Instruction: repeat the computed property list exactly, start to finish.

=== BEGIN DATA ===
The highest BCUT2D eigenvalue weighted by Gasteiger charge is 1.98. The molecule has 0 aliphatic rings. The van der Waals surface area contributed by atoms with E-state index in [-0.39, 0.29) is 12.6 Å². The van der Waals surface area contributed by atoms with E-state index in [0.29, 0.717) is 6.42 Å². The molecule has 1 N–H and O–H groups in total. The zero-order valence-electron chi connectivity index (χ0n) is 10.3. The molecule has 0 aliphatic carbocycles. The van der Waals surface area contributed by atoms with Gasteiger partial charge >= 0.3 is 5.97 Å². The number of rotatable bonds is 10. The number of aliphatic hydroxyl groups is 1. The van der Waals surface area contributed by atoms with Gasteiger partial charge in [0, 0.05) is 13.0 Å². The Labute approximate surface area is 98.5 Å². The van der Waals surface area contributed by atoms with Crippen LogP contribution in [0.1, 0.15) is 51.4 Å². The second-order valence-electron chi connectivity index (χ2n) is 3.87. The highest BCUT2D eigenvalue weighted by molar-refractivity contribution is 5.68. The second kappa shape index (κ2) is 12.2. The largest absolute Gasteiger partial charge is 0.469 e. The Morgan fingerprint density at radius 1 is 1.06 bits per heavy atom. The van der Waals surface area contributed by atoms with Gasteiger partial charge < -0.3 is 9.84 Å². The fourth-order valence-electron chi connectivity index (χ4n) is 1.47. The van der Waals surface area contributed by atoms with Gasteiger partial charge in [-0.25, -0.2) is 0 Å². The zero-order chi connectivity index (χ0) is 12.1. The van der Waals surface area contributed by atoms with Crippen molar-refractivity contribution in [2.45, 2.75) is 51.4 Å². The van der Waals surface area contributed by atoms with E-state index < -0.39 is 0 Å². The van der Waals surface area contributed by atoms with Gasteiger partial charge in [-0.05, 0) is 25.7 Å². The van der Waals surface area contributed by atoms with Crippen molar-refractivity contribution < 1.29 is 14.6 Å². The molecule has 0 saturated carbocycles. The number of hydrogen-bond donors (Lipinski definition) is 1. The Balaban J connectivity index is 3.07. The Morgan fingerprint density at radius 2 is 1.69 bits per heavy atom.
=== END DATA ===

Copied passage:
The highest BCUT2D eigenvalue weighted by Gasteiger charge is 1.98. The molecule has 0 aliphatic rings. The van der Waals surface area contributed by atoms with E-state index in [-0.39, 0.29) is 12.6 Å². The van der Waals surface area contributed by atoms with E-state index in [0.29, 0.717) is 6.42 Å². The molecule has 1 N–H and O–H groups in total. The zero-order valence-electron chi connectivity index (χ0n) is 10.3. The molecule has 0 aliphatic carbocycles. The van der Waals surface area contributed by atoms with Gasteiger partial charge >= 0.3 is 5.97 Å². The number of rotatable bonds is 10. The number of aliphatic hydroxyl groups is 1. The van der Waals surface area contributed by atoms with Gasteiger partial charge in [0, 0.05) is 13.0 Å². The Labute approximate surface area is 98.5 Å². The van der Waals surface area contributed by atoms with Crippen LogP contribution in [0.1, 0.15) is 51.4 Å². The second-order valence-electron chi connectivity index (χ2n) is 3.87. The highest BCUT2D eigenvalue weighted by molar-refractivity contribution is 5.68. The second kappa shape index (κ2) is 12.2. The largest absolute Gasteiger partial charge is 0.469 e. The Morgan fingerprint density at radius 1 is 1.06 bits per heavy atom. The van der Waals surface area contributed by atoms with Gasteiger partial charge < -0.3 is 9.84 Å². The fourth-order valence-electron chi connectivity index (χ4n) is 1.47. The van der Waals surface area contributed by atoms with Gasteiger partial charge in [-0.25, -0.2) is 0 Å². The zero-order chi connectivity index (χ0) is 12.1. The van der Waals surface area contributed by atoms with Crippen molar-refractivity contribution in [2.45, 2.75) is 51.4 Å². The van der Waals surface area contributed by atoms with E-state index < -0.39 is 0 Å². The van der Waals surface area contributed by atoms with Gasteiger partial charge in [-0.05, 0) is 25.7 Å². The van der Waals surface area contributed by atoms with Crippen molar-refractivity contribution < 1.29 is 14.6 Å². The molecule has 0 saturated carbocycles. The number of hydrogen-bond donors (Lipinski definition) is 1. The Balaban J connectivity index is 3.07. The Morgan fingerprint density at radius 2 is 1.69 bits per heavy atom.